* By Shawn Drury, Lindsay Street, and Jonathan Allen
The comparisons to pop culture icons are inevitable. The Fab Four. The A-Team. The Four Tops. This year the four freshmen Republican congressman from South Carolina--Trey Gowdy (4th District), Tim Scott (1st), Mick Mulvaney (5rd) and Jeff Duncan (3rd)--have found themselves in the national spotlight to a degree that is unprecedented.
And they haven't wilted from it.
The group was sent to Washington as part of the Tea Party-led tidal wave of voter discontent which threw out dozens of incumbents across the nation and returned the House of Representatives to GOP control.
The historic nature of the 2010 vote is evident in the victories of the South Carolina freshmen.
Gowdy upset longtime incumbent Bob Ingles in the primary and cruised to victory in the general election. Duncan replaced the retiring Gresham Barrett, a fixture in South Carolina politics.
Mulvaney is the first Republican to represent his district since the 19th century.
Scott and Florida's Allen West were the first black Republicans elected to the House from a southern state since Reconstruction.
Once the group arrived in Washington they did not exactly blend into the woodwork. There was an adjustment period before they started making their respective marks, but their connection to each other made it easier to do so.
"Coming up together as freshmen and learning Washington has helped us forge a friendship that I think will last forever," Duncan said.
"We were able to depend on each other," Scott said.
That dependence has been fortified during the foursome's steady criticism of the National Labor Relations Board's fight with Boeing. Maintaining a united front works to the benefit of the state in Gowdy's opinion. "South Carolina is a small enough that it would be disingenuous for us to try to convince one part of the state that its interests are dramatically different than another part of the state," Gowdy said.
Fairly early on, the freshmen realized that they might clash with party leadership. Mulvaney explained: "South Carolina has always been a fiscally conservative state," he said. "And fiscal policy is where we parted with leadership. Every place else we've been right with them."
That parting was crystallized during the debt ceiling debate in the summer. The four broke with party leadership in a public way and found themselves in the national spotlight. They became regulars of the cable news circuit, with Mulvaney making a particularly memorable appearance on the Chris Matthews show on MSNBC. They were criticized by Republicans and Democrats alike and vilified in much of the national media. But they held their ground while the debt ceiling bill passed.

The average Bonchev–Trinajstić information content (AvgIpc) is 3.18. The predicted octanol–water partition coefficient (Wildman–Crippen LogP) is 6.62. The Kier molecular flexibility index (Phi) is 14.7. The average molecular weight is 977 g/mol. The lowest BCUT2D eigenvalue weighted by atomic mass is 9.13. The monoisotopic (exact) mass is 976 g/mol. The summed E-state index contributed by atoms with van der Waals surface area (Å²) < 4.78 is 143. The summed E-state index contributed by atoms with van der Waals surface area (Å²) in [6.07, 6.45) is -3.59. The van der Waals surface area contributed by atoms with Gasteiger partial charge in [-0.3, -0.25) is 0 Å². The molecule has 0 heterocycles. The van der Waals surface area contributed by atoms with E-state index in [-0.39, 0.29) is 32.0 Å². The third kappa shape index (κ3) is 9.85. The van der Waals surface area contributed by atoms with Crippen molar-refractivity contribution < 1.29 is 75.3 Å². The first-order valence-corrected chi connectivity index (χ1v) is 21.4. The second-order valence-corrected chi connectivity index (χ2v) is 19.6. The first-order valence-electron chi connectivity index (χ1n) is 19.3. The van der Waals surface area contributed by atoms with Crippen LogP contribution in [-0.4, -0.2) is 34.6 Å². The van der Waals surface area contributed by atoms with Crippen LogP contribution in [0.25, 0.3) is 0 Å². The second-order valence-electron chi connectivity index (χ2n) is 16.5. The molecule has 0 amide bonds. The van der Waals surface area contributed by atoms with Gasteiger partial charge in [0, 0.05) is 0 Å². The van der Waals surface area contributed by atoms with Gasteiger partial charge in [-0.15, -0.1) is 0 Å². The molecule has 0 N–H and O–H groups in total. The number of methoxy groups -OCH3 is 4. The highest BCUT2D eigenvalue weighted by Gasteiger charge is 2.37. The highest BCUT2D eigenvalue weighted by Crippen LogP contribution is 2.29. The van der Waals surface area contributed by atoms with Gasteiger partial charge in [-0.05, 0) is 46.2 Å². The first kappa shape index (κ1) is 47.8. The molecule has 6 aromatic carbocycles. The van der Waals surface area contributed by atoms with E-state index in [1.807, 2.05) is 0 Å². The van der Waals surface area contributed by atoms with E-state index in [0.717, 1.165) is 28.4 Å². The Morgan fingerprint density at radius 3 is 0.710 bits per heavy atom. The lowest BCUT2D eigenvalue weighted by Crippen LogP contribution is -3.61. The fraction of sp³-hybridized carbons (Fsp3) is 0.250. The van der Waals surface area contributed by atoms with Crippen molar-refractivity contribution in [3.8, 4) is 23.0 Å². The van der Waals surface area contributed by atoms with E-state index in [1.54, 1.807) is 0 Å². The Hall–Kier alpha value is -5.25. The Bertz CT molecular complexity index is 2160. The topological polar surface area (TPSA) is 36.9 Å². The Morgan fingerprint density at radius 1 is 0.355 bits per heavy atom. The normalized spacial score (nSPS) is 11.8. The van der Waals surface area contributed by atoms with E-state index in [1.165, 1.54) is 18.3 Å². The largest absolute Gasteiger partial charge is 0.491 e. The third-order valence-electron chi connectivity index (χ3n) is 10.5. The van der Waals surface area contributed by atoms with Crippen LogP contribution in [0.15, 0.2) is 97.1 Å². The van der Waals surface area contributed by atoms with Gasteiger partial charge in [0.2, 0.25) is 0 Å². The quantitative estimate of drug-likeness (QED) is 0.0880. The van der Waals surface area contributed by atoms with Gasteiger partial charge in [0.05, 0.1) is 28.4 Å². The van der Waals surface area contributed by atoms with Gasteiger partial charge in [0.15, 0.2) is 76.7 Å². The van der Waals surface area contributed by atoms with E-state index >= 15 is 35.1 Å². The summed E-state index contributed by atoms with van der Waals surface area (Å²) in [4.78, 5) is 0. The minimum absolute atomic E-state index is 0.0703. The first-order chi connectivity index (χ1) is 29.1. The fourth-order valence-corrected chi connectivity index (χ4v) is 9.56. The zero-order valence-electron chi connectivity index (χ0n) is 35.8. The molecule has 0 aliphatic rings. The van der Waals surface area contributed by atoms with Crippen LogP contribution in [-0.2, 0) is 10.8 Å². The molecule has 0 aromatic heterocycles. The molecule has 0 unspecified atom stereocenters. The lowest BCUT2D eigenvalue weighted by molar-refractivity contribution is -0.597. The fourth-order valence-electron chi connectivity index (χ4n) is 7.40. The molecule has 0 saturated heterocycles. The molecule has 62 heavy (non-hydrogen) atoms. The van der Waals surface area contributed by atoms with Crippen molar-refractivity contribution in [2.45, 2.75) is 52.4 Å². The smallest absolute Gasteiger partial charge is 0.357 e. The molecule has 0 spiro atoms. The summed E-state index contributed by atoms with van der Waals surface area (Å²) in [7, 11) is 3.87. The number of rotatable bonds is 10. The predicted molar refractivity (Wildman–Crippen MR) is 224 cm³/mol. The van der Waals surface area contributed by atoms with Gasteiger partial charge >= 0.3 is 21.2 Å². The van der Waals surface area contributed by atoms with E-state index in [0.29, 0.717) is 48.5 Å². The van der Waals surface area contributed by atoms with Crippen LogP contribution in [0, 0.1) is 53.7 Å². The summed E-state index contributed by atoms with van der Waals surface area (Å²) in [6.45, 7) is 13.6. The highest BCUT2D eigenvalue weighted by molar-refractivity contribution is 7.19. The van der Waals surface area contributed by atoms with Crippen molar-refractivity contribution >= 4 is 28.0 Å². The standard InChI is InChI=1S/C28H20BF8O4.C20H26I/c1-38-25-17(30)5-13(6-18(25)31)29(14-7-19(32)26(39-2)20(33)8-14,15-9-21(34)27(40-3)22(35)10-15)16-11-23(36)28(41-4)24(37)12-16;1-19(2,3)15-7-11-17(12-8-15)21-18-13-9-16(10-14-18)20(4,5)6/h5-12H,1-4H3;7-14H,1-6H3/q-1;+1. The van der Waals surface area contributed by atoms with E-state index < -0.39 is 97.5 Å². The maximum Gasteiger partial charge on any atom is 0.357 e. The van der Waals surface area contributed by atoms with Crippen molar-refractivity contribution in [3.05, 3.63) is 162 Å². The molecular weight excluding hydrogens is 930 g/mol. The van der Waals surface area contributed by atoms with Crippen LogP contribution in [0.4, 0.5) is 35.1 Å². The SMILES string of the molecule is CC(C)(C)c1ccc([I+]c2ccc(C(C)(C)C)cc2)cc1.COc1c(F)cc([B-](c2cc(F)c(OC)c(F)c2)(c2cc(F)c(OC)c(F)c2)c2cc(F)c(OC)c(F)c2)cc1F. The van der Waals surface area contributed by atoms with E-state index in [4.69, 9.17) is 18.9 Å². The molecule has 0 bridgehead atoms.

"I'm far less concerned with what the New York Times or the Washington Post thinks than what we think of ourselves," Gowdy said. "The national narrative that I dispute is that there were threats made by leadership or that strong language was used to change our minds."
It won't be the last time the group disagrees with House leadership. According to Mulvaney, the debt ceiling bill coming from the "Super Committee" next month has more spending than the budget proposed by Congressman Paul Ryan of Wisconsin. "You'll see us push against it," Mulvaney said.
On a personal level, the debt ceiling debate only served to bring the South Carolina freshmen closer together.
"We're friends," Duncan said. "We all supported each other when that was happening."
Each rep is quick to praise the other three. As an example of the support that Duncan alluded to, Gowdy recounted an instance where Mulvaney traveled to the Lowcountry to meet Scott's constituents and explain to them why Scott's vote on a certain bill was completely plausible.
Mulvaney did this even though he disagreed with Scott on the issue in question.
Though none of the four dissuades associations with the Tea Party, they prefer to use the term True Conservatism when describing their ideology.
They agree on many issues, but Gowdy insisted they don't vote as a bloc.
"There is an awful lot of communication before a vote where we talk about where we stand," he said. "The notion that we always vote the same can be easily disproven."
Where they will most certainly agree is on amending the corporate tax rate. "We have to agree on the rate," Scott said. "And we need to figure out how to close those loopholes."
A by-product of their work on that legislation will be an even stronger sense of camaraderie. "It's not required that we like each other personally," Gowdy said. "But it certainly helps."